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Are there situations where you want to do some processing before you call super()?

This is a contrived example. Are there better examples? Is this considered pythonic?

class Base(object):
    def __init__(self, name):
        print "Base %s created" % name
        self._name = name

class UpperBase(A):
    """ Similar to base but the name is in uppercase. """
    def __init__(self, name):
        name = name.upper() 
        super(UpperBase, self).__init__(name)
share|improve this question
Your example is precisely the kind of situation where you perform additional calculations before the upcall to the parent class. I know I do it quite often when defining Thread subclasses - I usually have some logic in there to give the thread a meaningful name based on the constructor arguments. – ncoghlan Apr 12 '11 at 12:57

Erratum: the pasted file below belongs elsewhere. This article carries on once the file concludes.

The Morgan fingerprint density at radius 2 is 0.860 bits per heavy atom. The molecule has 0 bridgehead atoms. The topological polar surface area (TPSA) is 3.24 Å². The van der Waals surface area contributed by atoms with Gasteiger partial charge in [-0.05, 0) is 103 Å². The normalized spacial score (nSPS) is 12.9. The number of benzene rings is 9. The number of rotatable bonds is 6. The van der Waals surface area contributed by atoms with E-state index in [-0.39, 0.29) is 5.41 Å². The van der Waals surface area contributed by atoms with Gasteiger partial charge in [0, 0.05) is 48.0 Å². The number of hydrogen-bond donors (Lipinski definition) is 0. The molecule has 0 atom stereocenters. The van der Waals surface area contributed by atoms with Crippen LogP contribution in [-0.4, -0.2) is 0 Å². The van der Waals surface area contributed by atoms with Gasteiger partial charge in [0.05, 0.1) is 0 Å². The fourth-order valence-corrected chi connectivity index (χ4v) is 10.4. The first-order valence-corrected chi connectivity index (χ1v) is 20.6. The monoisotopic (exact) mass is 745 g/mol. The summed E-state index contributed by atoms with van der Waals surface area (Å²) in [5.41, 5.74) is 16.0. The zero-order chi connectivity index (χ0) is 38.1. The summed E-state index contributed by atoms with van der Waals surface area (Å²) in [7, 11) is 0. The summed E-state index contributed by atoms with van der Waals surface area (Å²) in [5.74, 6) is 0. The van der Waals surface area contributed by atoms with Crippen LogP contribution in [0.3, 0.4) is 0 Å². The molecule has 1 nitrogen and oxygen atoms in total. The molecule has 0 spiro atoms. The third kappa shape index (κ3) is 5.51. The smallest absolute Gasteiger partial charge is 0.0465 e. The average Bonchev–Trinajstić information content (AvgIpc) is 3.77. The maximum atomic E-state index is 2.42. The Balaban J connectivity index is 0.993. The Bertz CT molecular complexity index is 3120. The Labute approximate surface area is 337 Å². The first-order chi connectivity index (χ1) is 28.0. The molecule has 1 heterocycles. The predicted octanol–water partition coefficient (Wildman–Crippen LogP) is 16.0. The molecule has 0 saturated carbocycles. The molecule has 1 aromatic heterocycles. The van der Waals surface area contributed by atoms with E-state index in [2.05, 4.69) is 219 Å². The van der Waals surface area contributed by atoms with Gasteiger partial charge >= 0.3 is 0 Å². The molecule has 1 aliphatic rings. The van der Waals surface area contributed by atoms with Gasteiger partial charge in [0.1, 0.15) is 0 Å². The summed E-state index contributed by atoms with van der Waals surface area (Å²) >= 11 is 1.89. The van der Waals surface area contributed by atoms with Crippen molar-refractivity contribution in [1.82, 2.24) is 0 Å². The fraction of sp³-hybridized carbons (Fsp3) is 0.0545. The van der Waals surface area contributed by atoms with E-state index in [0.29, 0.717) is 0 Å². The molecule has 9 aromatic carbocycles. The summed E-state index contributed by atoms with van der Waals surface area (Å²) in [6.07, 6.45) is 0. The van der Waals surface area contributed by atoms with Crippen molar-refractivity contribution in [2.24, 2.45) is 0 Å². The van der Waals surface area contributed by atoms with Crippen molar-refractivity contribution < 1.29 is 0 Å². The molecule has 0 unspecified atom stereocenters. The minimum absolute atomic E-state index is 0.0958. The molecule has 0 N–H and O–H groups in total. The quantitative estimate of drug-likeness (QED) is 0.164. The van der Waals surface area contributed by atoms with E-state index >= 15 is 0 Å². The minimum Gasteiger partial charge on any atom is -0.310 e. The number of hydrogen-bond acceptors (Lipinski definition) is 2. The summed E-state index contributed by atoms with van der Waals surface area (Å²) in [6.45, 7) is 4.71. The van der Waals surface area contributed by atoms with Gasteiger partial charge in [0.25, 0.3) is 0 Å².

up vote 13 down vote accepted

Sometimes you need to validate the arguments before calling super():

class UpperBase(Base):
    def __init__(self, name):
        if not name_valid(name):
            raise ValueError()
        super(UpperBase, self).__init__(name)

I don't see why this wouldn't be pythonic, because it's the easiest way to do it and it's straightforward. Also, read @JHSaunders' comment, he makes a good point.

share|improve this answer
Ya, the init method in python is not a constructor like C++, it does not do the actual memory allocation. By the time init is called the memory is allocated. So it is really just a normal method that happens to have certain semantics (It is called after an object is constructed). So in short you should be able to call it anywhere. (If I am wrong some one please correct me) – JHSaunders Apr 12 '11 at 11:26

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